Yosemite National Park in Mariposa County, California — The American West (Pacific Coastal)
A View Through Time
Tunnel View - Yosemite National Park
A Burning Tradition
Miwok people, who called themselves Ahwahneechee, lived in Yosemite Valley for thousands of years. Their traditional practice of regularly burning the meadows and oak woodlands of the Valley contributed to the open landscape first seen by the Mariposa Battalion.
“The whole valley had the appearance of park-like grounds, with trees, shrubbery, flowers and lawns.”
Lafayette Bunnell, 1880.
From this breathtaking viewpoint into Yosemite Valley, you can see three of its remarkable features: El Capitan, Half Dome, and Bridalveil Fall. In March 1851 a local militia (known as the Mariposa Battalion) was dispatched to the area in search of Miwok people suspected of attacking a trading post. The group stumbled upon this view and became the first Euro-Americans to enter Yosemite Valley.
Erected by National Park Service.
Location. 37° 43.296′ N, 119° 38.886′ W. Marker is in Yosemite National Park, California, in Mariposa County. Marker can be reached from Touch for map. Marker is in this post office area: Yosemite National Park CA 95389, United States of America. Touch for directions.
Other nearby markers. At least 8 other markers are within 4 miles of this marker, measured as the crow flies. A Varied View (here, next to this marker); El Capitan (about 500 feet away, measured in a direct line); Glaciers at the Gate (about 500 feet away); Disappearing Waterfalls (approx. 0.4 miles away); President Theodore Roosevelt & John Muir Meeting Site (approx. ¾ mile away); The Ahwahneechee (approx. 3.3 miles away); James Hutchings (approx. 3½ miles away); Early Tourism (approx. 3½ miles away). Touch for a list and map of all markers in Yosemite National Park.
Also see . . .
1. Mariposa Indian War, 1850-1851 - The California State Military Museum. On March 19, 1851, the Commissioners signed a treaty at Camp Fremont with six tribes. However, the Yosemites (Miwok) and Chowchillas (Yokut) were absent, so the campaign against them began on March 19. The companies of Boling and Dill moved against the Yosemites, and discovered their valley on March 27. However, the battalion was forced to march in 3- to 5-foot snow drifts and in rain and sleet and found few Indians. (Submitted on May 28, 2013, by Barry Swackhamer of Brentwood, California.)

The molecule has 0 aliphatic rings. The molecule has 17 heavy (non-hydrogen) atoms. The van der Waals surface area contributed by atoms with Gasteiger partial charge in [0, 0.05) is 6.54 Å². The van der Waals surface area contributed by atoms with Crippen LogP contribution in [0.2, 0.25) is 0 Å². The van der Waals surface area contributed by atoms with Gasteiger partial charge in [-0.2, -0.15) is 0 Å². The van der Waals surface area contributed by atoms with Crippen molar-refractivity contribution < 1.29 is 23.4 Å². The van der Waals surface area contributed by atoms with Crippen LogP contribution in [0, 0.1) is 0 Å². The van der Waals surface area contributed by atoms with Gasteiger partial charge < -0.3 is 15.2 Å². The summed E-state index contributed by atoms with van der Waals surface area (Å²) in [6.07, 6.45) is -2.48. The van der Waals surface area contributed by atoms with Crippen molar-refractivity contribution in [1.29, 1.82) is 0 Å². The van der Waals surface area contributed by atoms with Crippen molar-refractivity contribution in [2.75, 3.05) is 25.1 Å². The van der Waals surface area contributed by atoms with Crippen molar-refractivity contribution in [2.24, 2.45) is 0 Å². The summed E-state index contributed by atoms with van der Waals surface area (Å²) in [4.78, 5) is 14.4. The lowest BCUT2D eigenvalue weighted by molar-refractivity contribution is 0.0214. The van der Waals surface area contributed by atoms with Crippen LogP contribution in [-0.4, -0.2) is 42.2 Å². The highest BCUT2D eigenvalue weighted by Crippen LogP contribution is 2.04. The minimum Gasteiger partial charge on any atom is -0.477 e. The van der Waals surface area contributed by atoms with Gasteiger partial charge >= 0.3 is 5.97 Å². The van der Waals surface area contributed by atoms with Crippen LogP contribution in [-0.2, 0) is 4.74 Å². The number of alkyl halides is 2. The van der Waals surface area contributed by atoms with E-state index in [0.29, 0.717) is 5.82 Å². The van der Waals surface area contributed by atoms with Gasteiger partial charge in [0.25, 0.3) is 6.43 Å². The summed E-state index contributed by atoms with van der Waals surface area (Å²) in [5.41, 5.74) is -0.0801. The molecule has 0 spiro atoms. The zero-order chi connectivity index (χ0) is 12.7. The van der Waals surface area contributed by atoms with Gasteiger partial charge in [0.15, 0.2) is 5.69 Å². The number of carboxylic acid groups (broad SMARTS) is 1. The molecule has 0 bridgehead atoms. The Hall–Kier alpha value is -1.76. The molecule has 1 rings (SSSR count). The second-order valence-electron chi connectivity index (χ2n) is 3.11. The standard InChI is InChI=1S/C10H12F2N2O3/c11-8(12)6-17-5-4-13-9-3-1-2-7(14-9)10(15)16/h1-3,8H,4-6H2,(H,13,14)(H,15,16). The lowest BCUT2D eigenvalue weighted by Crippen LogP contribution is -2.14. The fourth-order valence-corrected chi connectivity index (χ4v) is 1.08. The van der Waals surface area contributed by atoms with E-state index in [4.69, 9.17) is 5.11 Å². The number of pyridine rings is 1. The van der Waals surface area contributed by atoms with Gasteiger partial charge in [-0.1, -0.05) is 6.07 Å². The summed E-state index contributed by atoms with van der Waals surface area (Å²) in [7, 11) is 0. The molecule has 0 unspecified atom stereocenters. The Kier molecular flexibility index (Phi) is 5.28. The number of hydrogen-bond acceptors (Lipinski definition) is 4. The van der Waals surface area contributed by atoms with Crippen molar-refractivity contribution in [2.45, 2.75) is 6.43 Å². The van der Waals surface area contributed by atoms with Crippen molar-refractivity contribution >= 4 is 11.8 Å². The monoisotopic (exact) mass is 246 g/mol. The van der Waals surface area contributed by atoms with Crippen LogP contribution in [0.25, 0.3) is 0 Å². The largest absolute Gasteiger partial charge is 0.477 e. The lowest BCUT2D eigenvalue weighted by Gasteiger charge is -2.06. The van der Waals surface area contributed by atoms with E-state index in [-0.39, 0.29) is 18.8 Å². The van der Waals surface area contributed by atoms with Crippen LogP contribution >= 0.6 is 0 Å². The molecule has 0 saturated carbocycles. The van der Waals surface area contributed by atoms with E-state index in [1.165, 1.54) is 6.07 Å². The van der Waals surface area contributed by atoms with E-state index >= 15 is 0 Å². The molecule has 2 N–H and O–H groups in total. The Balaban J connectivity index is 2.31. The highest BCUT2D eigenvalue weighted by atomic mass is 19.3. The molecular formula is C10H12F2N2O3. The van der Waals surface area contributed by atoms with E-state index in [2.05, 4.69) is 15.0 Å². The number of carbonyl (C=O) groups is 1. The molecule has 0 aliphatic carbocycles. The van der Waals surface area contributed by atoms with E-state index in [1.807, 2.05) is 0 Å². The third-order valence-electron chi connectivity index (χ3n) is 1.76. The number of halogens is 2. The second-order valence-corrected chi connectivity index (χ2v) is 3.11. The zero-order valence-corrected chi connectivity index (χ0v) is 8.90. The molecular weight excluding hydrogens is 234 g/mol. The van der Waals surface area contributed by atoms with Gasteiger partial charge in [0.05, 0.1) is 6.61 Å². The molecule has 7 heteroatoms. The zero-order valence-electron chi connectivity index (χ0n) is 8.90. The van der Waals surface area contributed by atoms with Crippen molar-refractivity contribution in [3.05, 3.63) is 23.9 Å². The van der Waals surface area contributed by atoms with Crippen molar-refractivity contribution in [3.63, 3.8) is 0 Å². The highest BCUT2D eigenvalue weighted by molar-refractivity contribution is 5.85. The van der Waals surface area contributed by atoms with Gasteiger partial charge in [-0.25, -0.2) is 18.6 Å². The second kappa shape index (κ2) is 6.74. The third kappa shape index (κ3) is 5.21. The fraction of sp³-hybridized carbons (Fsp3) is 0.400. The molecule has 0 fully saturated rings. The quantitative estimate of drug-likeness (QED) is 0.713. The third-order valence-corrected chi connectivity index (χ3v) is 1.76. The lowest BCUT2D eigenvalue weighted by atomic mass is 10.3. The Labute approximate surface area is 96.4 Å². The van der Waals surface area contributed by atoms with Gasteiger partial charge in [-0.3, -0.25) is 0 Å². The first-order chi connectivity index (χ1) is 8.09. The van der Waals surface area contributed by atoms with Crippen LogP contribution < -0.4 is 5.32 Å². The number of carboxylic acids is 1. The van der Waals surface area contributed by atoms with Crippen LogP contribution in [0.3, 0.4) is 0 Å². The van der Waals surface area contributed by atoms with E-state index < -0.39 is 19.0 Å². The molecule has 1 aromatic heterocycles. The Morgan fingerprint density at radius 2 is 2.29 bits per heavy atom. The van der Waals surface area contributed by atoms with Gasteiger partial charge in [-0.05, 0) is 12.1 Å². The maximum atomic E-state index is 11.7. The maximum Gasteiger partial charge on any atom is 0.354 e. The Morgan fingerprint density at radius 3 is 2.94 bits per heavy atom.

2. Discovery of the Yosemite, and the Indian war of 1851, which led to that event. by Lafayette (Submitted on June 8, 2015, by Allen C. Browne of Silver Spring, Maryland.)
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Credits. This page was last revised on August 5, 2018. This page originally submitted on March 2, 2013, by Don Morfe of Baltimore, Maryland. This page has been viewed 640 times since then and 10 times this year. Photos: 1. submitted on March 2, 2013, by Don Morfe of Baltimore, Maryland. 2. submitted on May 28, 2013, by Barry Swackhamer of Brentwood, California. 3, 4, 5, 6. submitted on March 2, 2013, by Don Morfe of Baltimore, Maryland. 7, 8, 9, 10. submitted on March 3, 2013, by Don Morfe of Baltimore, Maryland. 11, 12, 13, 14. submitted on June 8, 2015, by Allen C. Browne of Silver Spring, Maryland. • Syd Whittle was the editor who published this page.